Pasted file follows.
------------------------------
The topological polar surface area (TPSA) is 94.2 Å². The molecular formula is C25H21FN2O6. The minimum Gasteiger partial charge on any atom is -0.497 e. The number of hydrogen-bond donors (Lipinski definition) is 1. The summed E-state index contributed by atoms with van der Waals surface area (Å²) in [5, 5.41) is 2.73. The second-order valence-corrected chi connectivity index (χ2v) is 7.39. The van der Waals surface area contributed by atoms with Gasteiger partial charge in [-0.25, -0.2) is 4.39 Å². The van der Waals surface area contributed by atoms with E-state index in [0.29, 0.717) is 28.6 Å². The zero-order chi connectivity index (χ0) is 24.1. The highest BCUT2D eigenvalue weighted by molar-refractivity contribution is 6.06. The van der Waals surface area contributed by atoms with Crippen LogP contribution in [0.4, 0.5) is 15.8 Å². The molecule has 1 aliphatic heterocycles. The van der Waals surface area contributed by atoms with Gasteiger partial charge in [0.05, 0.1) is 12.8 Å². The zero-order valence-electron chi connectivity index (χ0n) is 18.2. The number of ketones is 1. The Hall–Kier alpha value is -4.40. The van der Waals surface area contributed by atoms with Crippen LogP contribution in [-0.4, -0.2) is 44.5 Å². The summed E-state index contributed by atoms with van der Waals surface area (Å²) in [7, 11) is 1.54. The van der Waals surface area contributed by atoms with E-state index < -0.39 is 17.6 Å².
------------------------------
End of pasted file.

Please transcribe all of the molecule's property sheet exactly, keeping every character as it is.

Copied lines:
The topological polar surface area (TPSA) is 94.2 Å². The molecular formula is C25H21FN2O6. The minimum Gasteiger partial charge on any atom is -0.497 e. The number of hydrogen-bond donors (Lipinski definition) is 1. The summed E-state index contributed by atoms with van der Waals surface area (Å²) in [5, 5.41) is 2.73. The second-order valence-corrected chi connectivity index (χ2v) is 7.39. The van der Waals surface area contributed by atoms with Gasteiger partial charge in [-0.25, -0.2) is 4.39 Å². The van der Waals surface area contributed by atoms with E-state index in [0.29, 0.717) is 28.6 Å². The zero-order chi connectivity index (χ0) is 24.1. The highest BCUT2D eigenvalue weighted by molar-refractivity contribution is 6.06. The van der Waals surface area contributed by atoms with Crippen LogP contribution in [0.4, 0.5) is 15.8 Å². The molecule has 1 aliphatic heterocycles. The van der Waals surface area contributed by atoms with Gasteiger partial charge in [0.05, 0.1) is 12.8 Å². The zero-order valence-electron chi connectivity index (χ0n) is 18.2. The number of ketones is 1. The Hall–Kier alpha value is -4.40. The van der Waals surface area contributed by atoms with Crippen LogP contribution in [-0.4, -0.2) is 44.5 Å². The summed E-state index contributed by atoms with van der Waals surface area (Å²) in [7, 11) is 1.54. The van der Waals surface area contributed by atoms with E-state index < -0.39 is 17.6 Å².